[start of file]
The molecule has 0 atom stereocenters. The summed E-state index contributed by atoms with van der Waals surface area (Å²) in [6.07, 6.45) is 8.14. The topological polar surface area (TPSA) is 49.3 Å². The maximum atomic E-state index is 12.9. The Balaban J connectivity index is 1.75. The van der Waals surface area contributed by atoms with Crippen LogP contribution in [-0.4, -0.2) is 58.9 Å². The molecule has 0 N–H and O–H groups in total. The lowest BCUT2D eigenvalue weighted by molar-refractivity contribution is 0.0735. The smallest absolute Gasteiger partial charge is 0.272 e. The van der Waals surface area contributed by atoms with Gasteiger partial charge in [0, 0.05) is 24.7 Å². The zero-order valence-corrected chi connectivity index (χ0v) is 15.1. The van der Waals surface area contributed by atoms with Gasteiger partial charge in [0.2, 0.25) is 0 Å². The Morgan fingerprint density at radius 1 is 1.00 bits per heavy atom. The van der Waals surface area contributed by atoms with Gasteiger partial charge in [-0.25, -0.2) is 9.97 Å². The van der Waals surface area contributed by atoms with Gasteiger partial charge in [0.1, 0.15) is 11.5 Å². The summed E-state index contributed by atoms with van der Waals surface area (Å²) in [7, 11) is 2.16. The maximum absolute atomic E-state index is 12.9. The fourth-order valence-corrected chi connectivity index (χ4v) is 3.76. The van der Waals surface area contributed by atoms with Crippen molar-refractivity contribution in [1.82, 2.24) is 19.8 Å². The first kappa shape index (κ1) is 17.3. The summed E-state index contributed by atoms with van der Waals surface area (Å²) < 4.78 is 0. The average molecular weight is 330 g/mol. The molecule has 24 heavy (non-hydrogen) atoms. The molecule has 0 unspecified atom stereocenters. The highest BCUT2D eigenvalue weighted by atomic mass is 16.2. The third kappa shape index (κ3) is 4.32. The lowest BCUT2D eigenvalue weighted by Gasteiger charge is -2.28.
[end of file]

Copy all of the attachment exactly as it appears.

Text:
The molecule has 0 atom stereocenters. The summed E-state index contributed by atoms with van der Waals surface area (Å²) in [6.07, 6.45) is 8.14. The topological polar surface area (TPSA) is 49.3 Å². The maximum atomic E-state index is 12.9. The Balaban J connectivity index is 1.75. The van der Waals surface area contributed by atoms with Crippen LogP contribution in [-0.4, -0.2) is 58.9 Å². The molecule has 0 N–H and O–H groups in total. The lowest BCUT2D eigenvalue weighted by molar-refractivity contribution is 0.0735. The smallest absolute Gasteiger partial charge is 0.272 e. The van der Waals surface area contributed by atoms with Gasteiger partial charge in [0, 0.05) is 24.7 Å². The zero-order valence-corrected chi connectivity index (χ0v) is 15.1. The van der Waals surface area contributed by atoms with Gasteiger partial charge in [0.2, 0.25) is 0 Å². The Morgan fingerprint density at radius 1 is 1.00 bits per heavy atom. The van der Waals surface area contributed by atoms with Gasteiger partial charge in [-0.25, -0.2) is 9.97 Å². The van der Waals surface area contributed by atoms with Gasteiger partial charge in [0.1, 0.15) is 11.5 Å². The summed E-state index contributed by atoms with van der Waals surface area (Å²) in [7, 11) is 2.16. The maximum absolute atomic E-state index is 12.9. The fourth-order valence-corrected chi connectivity index (χ4v) is 3.76. The van der Waals surface area contributed by atoms with Crippen molar-refractivity contribution in [1.82, 2.24) is 19.8 Å². The first kappa shape index (κ1) is 17.3. The summed E-state index contributed by atoms with van der Waals surface area (Å²) < 4.78 is 0. The average molecular weight is 330 g/mol. The molecule has 24 heavy (non-hydrogen) atoms. The molecule has 0 unspecified atom stereocenters. The highest BCUT2D eigenvalue weighted by atomic mass is 16.2. The third kappa shape index (κ3) is 4.32. The lowest BCUT2D eigenvalue weighted by Gasteiger charge is -2.28.